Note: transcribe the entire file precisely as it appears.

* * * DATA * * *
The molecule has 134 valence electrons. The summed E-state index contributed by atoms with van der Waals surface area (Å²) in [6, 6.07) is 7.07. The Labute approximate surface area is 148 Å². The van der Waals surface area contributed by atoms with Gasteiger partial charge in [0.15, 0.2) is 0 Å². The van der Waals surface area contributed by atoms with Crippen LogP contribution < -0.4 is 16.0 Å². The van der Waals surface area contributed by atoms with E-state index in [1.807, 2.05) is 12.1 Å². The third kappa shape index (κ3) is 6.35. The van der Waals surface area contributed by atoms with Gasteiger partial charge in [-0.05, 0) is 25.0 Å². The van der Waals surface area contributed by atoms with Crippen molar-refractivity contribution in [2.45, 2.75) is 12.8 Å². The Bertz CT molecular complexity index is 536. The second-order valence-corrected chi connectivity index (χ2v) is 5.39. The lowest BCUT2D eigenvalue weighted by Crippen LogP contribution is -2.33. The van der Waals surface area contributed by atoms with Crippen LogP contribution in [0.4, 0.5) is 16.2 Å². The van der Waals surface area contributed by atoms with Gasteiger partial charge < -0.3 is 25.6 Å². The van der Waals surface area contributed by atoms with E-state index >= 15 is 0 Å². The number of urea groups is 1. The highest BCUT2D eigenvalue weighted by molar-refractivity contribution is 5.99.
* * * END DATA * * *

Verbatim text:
The molecule has 134 valence electrons. The summed E-state index contributed by atoms with van der Waals surface area (Å²) in [6, 6.07) is 7.07. The Labute approximate surface area is 148 Å². The van der Waals surface area contributed by atoms with Gasteiger partial charge in [0.15, 0.2) is 0 Å². The van der Waals surface area contributed by atoms with Crippen LogP contribution < -0.4 is 16.0 Å². The van der Waals surface area contributed by atoms with E-state index in [1.807, 2.05) is 12.1 Å². The third kappa shape index (κ3) is 6.35. The van der Waals surface area contributed by atoms with Gasteiger partial charge in [-0.05, 0) is 25.0 Å². The van der Waals surface area contributed by atoms with Crippen molar-refractivity contribution in [2.45, 2.75) is 12.8 Å². The Bertz CT molecular complexity index is 536. The second-order valence-corrected chi connectivity index (χ2v) is 5.39. The lowest BCUT2D eigenvalue weighted by Crippen LogP contribution is -2.33. The van der Waals surface area contributed by atoms with Crippen LogP contribution in [0.4, 0.5) is 16.2 Å². The van der Waals surface area contributed by atoms with Gasteiger partial charge < -0.3 is 25.6 Å². The van der Waals surface area contributed by atoms with E-state index >= 15 is 0 Å². The number of urea groups is 1. The highest BCUT2D eigenvalue weighted by molar-refractivity contribution is 5.99.